Actually, we started out with a review of gravity from last week. I used some questions from Science Jim's Bite-Size Physics: Force like: Which of the following are most attracted to each other by gravity? A) apples and bananas, B)beagles and chihuahuas, C) Earth and you, or D)All of the above. Sort of mildly silly, but got the point across.
From there I asked who all had read or seen Magic School Bus Plays Ball, since we were talking about the same topic. Several kids had, but some hadn't. Some came up and looked through the book as we were doing our various activities.
We started by listing ways friction was a friend or foe (idea from Science Action Labs -- Physical Science). We discussed car brakes, crickets, violins, snakes, walking, standing, things that overheat due to friction, etc.
We then did an experiment with a board and various shoes, seeing how high we could incline the board before the shoes slid down the ramp. We talked about how shoes that had more points of contact with the board tended to have more friction.
Next, we tried pulling a heavy metal tray from my kitchen over various surfaces. I hooked a spring scale to the tray so we could see the force used. This also involved explaining Hooke's law about springs, plus what the heck a "Newton" is. Besides running the tray over the carpet, I had brought in a fluffy rug and a yoga mat. After that we ran it a few times over the same surface, but with different amounts of weight on top -- we used books the kids had in their backpacks.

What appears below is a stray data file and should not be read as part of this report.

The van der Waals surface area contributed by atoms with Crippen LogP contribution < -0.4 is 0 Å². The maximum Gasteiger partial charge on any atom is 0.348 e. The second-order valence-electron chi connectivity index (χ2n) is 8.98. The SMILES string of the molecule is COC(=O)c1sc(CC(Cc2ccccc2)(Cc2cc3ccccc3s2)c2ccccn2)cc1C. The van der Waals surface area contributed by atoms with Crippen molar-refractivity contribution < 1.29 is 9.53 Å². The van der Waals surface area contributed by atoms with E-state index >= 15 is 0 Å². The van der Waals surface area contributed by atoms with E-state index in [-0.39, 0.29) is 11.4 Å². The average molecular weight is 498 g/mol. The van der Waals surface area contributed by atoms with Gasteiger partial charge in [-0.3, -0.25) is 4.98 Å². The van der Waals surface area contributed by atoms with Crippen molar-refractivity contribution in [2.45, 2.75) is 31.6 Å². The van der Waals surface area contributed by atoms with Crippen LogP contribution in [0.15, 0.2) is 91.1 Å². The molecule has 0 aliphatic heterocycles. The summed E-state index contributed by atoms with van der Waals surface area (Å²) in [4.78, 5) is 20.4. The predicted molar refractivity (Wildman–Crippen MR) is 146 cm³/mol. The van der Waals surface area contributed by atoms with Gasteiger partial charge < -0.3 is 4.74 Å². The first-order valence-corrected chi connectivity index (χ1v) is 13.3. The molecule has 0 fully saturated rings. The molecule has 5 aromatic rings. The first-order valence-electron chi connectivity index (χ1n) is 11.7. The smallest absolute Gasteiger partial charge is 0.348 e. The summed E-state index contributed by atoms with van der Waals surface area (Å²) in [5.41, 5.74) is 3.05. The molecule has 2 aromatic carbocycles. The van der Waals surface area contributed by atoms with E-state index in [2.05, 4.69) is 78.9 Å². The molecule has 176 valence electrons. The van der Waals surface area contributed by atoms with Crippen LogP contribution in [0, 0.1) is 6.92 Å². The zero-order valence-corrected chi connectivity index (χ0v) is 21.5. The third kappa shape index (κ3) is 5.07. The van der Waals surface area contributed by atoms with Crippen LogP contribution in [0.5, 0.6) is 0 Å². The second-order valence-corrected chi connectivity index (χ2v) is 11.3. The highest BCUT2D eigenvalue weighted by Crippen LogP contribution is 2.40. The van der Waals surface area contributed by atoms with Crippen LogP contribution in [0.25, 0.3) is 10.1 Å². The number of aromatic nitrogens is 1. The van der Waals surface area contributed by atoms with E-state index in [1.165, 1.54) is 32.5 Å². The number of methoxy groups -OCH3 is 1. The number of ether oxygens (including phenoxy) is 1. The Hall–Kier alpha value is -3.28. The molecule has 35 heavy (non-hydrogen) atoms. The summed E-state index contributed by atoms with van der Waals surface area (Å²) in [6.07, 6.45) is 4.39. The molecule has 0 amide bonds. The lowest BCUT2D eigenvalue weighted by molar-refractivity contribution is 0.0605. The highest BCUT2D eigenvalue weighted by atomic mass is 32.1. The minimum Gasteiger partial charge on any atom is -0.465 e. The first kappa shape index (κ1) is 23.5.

I showed on the board how they could start writing a lab report for this experiment -- what they would write for their hypothesis, materials, procedure.
We took a brief look at bearings. First of all I stuck some pens under the tray while it sat on the yoga mat, and demonstrated how easily it moved on the pens. Then I set up a demo rather like this one (Annabeth and I had done this for a Junior Girl Scout badge back when Girl Scouts had cool badges worth earning). And discussed how the bearing gave the item fewer points of contact with the surface below, just like with the shoes. And, no, even though your grandpa puts grease on bearings doesn't mean that grease is a necessity for bearings to work.
I didn't do much explaining of the whys of friction, although I let the kids know that it's something scientists are still working to understand more about.
Finally, we explored air friction by making parachutes out of plastic grocery bags, taping them to little paper-cone-people. I had taken along drinking straws so we could shoot the people in the air, but since we were done a few minutes early we trooped outside, tossing them over the 2 story balcony on the way out to enjoy the last warm, sunny day of the week. It was really cool to watch them floating down like a bunch of gigantic baby spiders. Some of the kids were still playing with them on the playground, and one girl intended to show her little brother how to make one that evening.
I'd reflect on all of this more, but a rat keeps running across the keyboard, typing nonsense, so I'll leave it at that.